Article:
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What Schizophrenia Teaches Us About Perception

Reality cannot be defined.

Joshua Earle/Unsplash
Source: Joshua Earle/Unsplash

Schizophrenia is defined as a mental illness characterized by the psychotic elements which cause abnormal social behavior and the failure to recognize and comprehend what is real and what is not real.

But who is qualified to deem what is real?

re·al1
ˈrē(ə)l/
adjective

1.
actually existing as a thing or occurring in fact; not imagined or supposed.

To imagine is to form a mental or concept of. A figment of the imagination is synonomous for hallucination.

But who is qualified to deem what is real?

The person conducting the reality test - the process of, objectively, discerning what is real and what is a hallucination - deems such things. This person gets to decide whether or not what you are seeing is real or is in your mind, thereby labeling your brain with either psychosis or sanity. Psychologically speaking, psychotic people lack insight.

in·sight
ˈinˌsīt/
noun

the capacity to gain an accurate and deep intuitive understanding of a person or thing.

But isn't it possible, that this mentally ill person who lacks insight, is not mentally ill at all? What if the tables are turned? What if, the insight this "schizophrenic" person lacks is insight upon a hallucination the "sane" person is experiencing, and the hallucination of the schizophrenic is actually reality? Who is to say what is real and what is not? And what does it matter? Schizophrenia is, for all intents and purposes, a label, by definition. What does it do for us, to attempt to define what is real and what is not real, and to work so hard to remove the label from behind our names? Why should we accept such a label to start with? Would we, in such cases of societal standards, label ourselves with "hipster", especially if we were in fact hipsters? We wouldn't, because the very act of it would epitomize the opposition of everything hipsters stood for.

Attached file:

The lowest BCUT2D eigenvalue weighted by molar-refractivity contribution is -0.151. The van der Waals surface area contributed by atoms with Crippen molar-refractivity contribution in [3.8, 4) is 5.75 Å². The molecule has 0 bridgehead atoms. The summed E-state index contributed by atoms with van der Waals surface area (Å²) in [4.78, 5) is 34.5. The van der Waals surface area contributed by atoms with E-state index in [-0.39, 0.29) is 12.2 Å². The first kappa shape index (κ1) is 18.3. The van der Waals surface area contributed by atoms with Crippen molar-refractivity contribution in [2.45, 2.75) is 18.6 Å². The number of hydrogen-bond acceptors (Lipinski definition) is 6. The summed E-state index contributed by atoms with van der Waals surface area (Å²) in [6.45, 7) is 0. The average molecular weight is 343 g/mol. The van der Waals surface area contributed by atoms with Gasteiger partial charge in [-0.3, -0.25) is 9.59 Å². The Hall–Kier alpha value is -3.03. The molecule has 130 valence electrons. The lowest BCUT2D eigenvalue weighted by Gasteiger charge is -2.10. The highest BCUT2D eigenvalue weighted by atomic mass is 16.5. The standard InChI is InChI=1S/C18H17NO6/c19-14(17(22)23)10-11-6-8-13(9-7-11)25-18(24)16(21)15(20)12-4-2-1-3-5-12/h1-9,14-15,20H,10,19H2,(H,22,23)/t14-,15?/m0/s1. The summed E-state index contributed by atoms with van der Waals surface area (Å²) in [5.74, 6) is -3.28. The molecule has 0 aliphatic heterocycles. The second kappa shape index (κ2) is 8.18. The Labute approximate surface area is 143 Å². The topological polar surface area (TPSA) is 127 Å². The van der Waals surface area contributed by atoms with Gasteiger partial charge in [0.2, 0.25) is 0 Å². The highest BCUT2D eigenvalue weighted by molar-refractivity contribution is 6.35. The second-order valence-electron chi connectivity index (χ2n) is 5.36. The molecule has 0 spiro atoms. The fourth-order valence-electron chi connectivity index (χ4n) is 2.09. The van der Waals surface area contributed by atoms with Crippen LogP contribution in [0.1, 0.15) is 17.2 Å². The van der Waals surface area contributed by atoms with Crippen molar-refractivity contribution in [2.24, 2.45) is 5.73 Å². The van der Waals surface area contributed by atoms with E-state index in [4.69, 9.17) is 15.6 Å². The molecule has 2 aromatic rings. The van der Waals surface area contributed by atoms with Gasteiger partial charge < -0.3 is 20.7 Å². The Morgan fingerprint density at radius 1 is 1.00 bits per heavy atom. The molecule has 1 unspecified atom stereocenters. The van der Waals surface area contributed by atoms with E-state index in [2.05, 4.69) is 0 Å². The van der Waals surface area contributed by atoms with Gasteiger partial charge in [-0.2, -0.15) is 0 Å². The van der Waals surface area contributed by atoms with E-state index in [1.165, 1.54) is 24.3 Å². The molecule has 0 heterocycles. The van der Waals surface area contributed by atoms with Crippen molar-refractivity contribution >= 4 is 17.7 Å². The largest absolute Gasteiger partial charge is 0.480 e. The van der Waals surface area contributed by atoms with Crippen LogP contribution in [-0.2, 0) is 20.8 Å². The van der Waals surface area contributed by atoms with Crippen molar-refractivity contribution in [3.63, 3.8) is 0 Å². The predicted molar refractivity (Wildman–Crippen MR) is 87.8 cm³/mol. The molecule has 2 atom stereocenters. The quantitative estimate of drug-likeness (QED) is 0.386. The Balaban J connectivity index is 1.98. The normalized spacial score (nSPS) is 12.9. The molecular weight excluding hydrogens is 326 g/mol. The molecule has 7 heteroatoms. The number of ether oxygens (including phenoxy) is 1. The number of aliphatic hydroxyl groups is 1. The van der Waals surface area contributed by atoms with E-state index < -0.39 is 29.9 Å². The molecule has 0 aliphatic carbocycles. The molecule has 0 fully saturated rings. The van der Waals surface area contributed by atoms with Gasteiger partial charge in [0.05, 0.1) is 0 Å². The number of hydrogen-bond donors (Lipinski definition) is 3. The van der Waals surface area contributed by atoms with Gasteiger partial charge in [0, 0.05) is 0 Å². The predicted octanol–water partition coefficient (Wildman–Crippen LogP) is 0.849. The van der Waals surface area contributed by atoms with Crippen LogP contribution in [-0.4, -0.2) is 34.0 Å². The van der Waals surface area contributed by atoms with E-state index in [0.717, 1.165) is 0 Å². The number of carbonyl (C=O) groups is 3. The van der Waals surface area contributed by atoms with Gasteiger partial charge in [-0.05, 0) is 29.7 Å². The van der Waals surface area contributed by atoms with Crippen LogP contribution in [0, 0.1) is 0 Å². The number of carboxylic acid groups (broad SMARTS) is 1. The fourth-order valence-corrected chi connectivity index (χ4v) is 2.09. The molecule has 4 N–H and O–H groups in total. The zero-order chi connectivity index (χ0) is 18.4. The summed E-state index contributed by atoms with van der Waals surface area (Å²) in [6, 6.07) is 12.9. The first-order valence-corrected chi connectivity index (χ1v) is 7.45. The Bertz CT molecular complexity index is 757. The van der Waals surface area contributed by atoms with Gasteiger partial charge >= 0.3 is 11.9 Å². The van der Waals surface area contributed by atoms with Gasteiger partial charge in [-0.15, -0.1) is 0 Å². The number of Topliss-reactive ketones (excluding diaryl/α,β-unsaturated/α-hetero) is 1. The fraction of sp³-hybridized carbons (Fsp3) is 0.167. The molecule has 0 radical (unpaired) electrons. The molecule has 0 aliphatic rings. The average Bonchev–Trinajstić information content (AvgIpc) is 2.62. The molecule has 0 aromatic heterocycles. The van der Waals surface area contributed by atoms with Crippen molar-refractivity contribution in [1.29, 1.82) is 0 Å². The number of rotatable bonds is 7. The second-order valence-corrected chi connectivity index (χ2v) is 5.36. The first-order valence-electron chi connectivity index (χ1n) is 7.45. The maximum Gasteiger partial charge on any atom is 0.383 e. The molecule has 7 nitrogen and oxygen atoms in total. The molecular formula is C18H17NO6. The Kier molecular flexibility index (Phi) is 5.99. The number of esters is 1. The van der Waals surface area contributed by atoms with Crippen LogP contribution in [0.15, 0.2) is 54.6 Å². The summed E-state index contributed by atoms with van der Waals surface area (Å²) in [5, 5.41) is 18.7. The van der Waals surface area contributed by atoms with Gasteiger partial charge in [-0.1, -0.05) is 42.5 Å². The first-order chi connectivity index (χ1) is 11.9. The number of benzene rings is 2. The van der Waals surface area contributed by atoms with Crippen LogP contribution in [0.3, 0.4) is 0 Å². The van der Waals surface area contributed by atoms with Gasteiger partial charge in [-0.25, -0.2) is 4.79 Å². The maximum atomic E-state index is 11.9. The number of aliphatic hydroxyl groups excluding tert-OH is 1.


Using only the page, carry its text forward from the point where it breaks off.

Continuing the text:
We are hipsters.

The very definition of schizophrenia stigmatizes the entire human race as a parallel universe, thereby refusing the reality of exclusivity. In artistic society, we are categorized by how we see the world in a billion different shades of light, leading to the creations manifested by the alternate perceptions of the single universe we live in. Banksy sees conflict; Van Gogh saw beauty. I see words; a good friend sees fashion. Mental illness or not, we all want to be simultaneously different and understood. Would any teenager ever complain of being misunderstood if what was real to them - pain, angst - was homologous to the ideals and current situations of their parents' lives? How can reality be singularly defined by countless elements of our world that are never once repeated or duplicated?

It can't. There is no almighty ruler of what is real and what is not in this world. Perception is subjective in every human life, and it is not what we see that classifies us as sane or insane, but what we choose to manifest from that visualization or hallucination. Based solely upon the creations I will leave behind me in this world, I would like to say that perception of all who come after me would lean towards sanity.

Schizophrenia is just a word.

***

American Psychiatric Association. (2010) "Schizophrenia". Psychiatric.org.

Aggernaes, A. (1994) Reality testing in schizophrenia: Nordic Journal of Psychiatry.

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